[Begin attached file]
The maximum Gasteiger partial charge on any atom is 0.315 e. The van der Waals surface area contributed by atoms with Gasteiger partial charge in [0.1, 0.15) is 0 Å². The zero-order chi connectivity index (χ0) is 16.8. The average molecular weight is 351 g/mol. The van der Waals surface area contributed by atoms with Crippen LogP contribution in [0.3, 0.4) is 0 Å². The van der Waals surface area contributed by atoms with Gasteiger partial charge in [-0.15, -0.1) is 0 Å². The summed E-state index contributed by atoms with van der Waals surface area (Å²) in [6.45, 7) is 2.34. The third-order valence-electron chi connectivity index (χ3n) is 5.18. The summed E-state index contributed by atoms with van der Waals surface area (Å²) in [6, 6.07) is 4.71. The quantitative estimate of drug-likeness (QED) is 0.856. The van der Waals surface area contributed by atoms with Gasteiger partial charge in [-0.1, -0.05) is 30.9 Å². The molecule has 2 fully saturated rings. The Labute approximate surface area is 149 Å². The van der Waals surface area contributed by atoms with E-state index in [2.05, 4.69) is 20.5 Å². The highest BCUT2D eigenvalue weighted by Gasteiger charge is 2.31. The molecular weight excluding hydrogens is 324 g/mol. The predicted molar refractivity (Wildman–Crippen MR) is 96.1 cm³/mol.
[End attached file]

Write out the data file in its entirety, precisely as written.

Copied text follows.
The maximum Gasteiger partial charge on any atom is 0.315 e. The van der Waals surface area contributed by atoms with Gasteiger partial charge in [0.1, 0.15) is 0 Å². The zero-order chi connectivity index (χ0) is 16.8. The average molecular weight is 351 g/mol. The van der Waals surface area contributed by atoms with Crippen LogP contribution in [0.3, 0.4) is 0 Å². The van der Waals surface area contributed by atoms with Gasteiger partial charge in [-0.15, -0.1) is 0 Å². The summed E-state index contributed by atoms with van der Waals surface area (Å²) in [6.45, 7) is 2.34. The third-order valence-electron chi connectivity index (χ3n) is 5.18. The summed E-state index contributed by atoms with van der Waals surface area (Å²) in [6, 6.07) is 4.71. The quantitative estimate of drug-likeness (QED) is 0.856. The van der Waals surface area contributed by atoms with Gasteiger partial charge in [-0.1, -0.05) is 30.9 Å². The molecule has 2 fully saturated rings. The Labute approximate surface area is 149 Å². The van der Waals surface area contributed by atoms with E-state index in [2.05, 4.69) is 20.5 Å². The highest BCUT2D eigenvalue weighted by Gasteiger charge is 2.31. The molecular weight excluding hydrogens is 324 g/mol. The predicted molar refractivity (Wildman–Crippen MR) is 96.1 cm³/mol.